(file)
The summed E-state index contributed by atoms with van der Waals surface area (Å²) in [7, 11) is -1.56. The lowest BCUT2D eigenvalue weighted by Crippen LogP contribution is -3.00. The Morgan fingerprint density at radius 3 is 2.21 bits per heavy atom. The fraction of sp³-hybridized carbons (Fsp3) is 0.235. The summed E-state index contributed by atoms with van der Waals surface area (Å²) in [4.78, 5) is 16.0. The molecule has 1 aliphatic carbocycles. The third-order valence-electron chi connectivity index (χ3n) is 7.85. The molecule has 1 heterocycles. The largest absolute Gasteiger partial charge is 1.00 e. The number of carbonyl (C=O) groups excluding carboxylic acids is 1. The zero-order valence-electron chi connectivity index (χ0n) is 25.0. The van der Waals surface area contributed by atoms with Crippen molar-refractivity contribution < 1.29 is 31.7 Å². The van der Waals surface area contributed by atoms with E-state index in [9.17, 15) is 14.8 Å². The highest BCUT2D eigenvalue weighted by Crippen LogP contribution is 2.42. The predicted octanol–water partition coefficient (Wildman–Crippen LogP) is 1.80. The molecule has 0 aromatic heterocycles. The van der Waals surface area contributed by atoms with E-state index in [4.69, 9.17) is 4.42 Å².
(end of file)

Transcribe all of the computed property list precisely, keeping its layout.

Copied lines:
The summed E-state index contributed by atoms with van der Waals surface area (Å²) in [7, 11) is -1.56. The lowest BCUT2D eigenvalue weighted by Crippen LogP contribution is -3.00. The Morgan fingerprint density at radius 3 is 2.21 bits per heavy atom. The fraction of sp³-hybridized carbons (Fsp3) is 0.235. The summed E-state index contributed by atoms with van der Waals surface area (Å²) in [4.78, 5) is 16.0. The molecule has 1 aliphatic carbocycles. The third-order valence-electron chi connectivity index (χ3n) is 7.85. The molecule has 1 heterocycles. The largest absolute Gasteiger partial charge is 1.00 e. The number of carbonyl (C=O) groups excluding carboxylic acids is 1. The zero-order valence-electron chi connectivity index (χ0n) is 25.0. The van der Waals surface area contributed by atoms with Crippen molar-refractivity contribution < 1.29 is 31.7 Å². The van der Waals surface area contributed by atoms with E-state index in [9.17, 15) is 14.8 Å². The highest BCUT2D eigenvalue weighted by Crippen LogP contribution is 2.42. The predicted octanol–water partition coefficient (Wildman–Crippen LogP) is 1.80. The molecule has 0 aromatic heterocycles. The van der Waals surface area contributed by atoms with E-state index in [4.69, 9.17) is 4.42 Å².